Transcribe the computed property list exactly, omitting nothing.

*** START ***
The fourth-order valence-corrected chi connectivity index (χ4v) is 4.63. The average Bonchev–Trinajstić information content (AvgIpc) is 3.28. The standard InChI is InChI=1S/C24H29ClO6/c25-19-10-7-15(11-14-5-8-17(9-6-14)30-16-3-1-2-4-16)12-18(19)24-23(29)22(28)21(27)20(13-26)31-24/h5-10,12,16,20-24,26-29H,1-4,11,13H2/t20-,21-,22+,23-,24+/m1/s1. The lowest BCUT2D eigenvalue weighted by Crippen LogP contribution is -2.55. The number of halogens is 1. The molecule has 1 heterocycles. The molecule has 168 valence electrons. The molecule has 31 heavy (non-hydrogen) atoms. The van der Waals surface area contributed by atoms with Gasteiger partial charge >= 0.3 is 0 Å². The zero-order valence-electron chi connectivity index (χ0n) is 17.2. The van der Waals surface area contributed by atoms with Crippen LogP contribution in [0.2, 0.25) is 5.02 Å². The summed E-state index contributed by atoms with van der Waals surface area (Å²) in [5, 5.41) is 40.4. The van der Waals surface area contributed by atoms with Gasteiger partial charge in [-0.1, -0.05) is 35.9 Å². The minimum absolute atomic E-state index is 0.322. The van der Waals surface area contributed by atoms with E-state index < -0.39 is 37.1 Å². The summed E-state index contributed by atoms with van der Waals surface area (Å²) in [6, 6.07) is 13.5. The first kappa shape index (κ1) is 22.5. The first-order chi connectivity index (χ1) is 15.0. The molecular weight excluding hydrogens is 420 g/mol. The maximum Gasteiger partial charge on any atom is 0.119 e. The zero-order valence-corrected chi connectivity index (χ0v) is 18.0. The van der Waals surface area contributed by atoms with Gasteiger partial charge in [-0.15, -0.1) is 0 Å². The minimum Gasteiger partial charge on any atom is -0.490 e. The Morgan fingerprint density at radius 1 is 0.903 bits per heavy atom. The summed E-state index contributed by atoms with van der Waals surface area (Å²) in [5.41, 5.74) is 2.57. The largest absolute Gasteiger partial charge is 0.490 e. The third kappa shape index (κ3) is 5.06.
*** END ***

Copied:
The fourth-order valence-corrected chi connectivity index (χ4v) is 4.63. The average Bonchev–Trinajstić information content (AvgIpc) is 3.28. The standard InChI is InChI=1S/C24H29ClO6/c25-19-10-7-15(11-14-5-8-17(9-6-14)30-16-3-1-2-4-16)12-18(19)24-23(29)22(28)21(27)20(13-26)31-24/h5-10,12,16,20-24,26-29H,1-4,11,13H2/t20-,21-,22+,23-,24+/m1/s1. The lowest BCUT2D eigenvalue weighted by Crippen LogP contribution is -2.55. The number of halogens is 1. The molecule has 1 heterocycles. The molecule has 168 valence electrons. The molecule has 31 heavy (non-hydrogen) atoms. The van der Waals surface area contributed by atoms with Gasteiger partial charge >= 0.3 is 0 Å². The zero-order valence-electron chi connectivity index (χ0n) is 17.2. The van der Waals surface area contributed by atoms with Crippen LogP contribution in [0.2, 0.25) is 5.02 Å². The summed E-state index contributed by atoms with van der Waals surface area (Å²) in [5, 5.41) is 40.4. The van der Waals surface area contributed by atoms with Gasteiger partial charge in [-0.1, -0.05) is 35.9 Å². The minimum absolute atomic E-state index is 0.322. The van der Waals surface area contributed by atoms with E-state index < -0.39 is 37.1 Å². The summed E-state index contributed by atoms with van der Waals surface area (Å²) in [6, 6.07) is 13.5. The first kappa shape index (κ1) is 22.5. The first-order chi connectivity index (χ1) is 15.0. The molecular weight excluding hydrogens is 420 g/mol. The maximum Gasteiger partial charge on any atom is 0.119 e. The zero-order valence-corrected chi connectivity index (χ0v) is 18.0. The van der Waals surface area contributed by atoms with Gasteiger partial charge in [-0.15, -0.1) is 0 Å². The minimum Gasteiger partial charge on any atom is -0.490 e. The Morgan fingerprint density at radius 1 is 0.903 bits per heavy atom. The summed E-state index contributed by atoms with van der Waals surface area (Å²) in [5.41, 5.74) is 2.57. The largest absolute Gasteiger partial charge is 0.490 e. The third kappa shape index (κ3) is 5.06.